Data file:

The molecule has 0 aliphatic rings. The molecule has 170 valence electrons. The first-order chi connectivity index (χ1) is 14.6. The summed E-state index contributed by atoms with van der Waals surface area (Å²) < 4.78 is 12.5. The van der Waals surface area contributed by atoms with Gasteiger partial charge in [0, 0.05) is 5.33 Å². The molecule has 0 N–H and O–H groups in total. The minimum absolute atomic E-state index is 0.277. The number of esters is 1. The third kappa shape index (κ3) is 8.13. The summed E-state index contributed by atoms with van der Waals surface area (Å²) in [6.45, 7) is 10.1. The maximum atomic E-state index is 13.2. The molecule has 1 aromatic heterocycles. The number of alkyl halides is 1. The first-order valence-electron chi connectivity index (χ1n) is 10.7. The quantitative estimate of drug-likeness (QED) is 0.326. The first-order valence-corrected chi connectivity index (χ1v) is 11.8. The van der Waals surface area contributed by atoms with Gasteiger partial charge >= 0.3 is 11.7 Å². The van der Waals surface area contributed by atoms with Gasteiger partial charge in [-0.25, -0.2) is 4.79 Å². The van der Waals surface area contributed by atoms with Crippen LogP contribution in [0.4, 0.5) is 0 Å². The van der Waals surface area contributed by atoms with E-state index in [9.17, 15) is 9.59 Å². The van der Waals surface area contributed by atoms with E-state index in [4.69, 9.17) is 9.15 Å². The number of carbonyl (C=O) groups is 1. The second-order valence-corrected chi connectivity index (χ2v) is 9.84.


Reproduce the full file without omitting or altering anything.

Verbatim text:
The molecule has 0 aliphatic rings. The molecule has 170 valence electrons. The first-order chi connectivity index (χ1) is 14.6. The summed E-state index contributed by atoms with van der Waals surface area (Å²) < 4.78 is 12.5. The van der Waals surface area contributed by atoms with Gasteiger partial charge in [0, 0.05) is 5.33 Å². The molecule has 0 N–H and O–H groups in total. The minimum absolute atomic E-state index is 0.277. The number of esters is 1. The third kappa shape index (κ3) is 8.13. The summed E-state index contributed by atoms with van der Waals surface area (Å²) in [6.45, 7) is 10.1. The maximum atomic E-state index is 13.2. The molecule has 1 aromatic heterocycles. The number of alkyl halides is 1. The first-order valence-electron chi connectivity index (χ1n) is 10.7. The quantitative estimate of drug-likeness (QED) is 0.326. The first-order valence-corrected chi connectivity index (χ1v) is 11.8. The van der Waals surface area contributed by atoms with Gasteiger partial charge >= 0.3 is 11.7 Å². The van der Waals surface area contributed by atoms with Gasteiger partial charge in [-0.25, -0.2) is 4.79 Å². The van der Waals surface area contributed by atoms with Crippen LogP contribution in [0.4, 0.5) is 0 Å². The van der Waals surface area contributed by atoms with E-state index in [9.17, 15) is 9.59 Å². The van der Waals surface area contributed by atoms with E-state index in [4.69, 9.17) is 9.15 Å². The number of carbonyl (C=O) groups is 1. The second-order valence-corrected chi connectivity index (χ2v) is 9.84.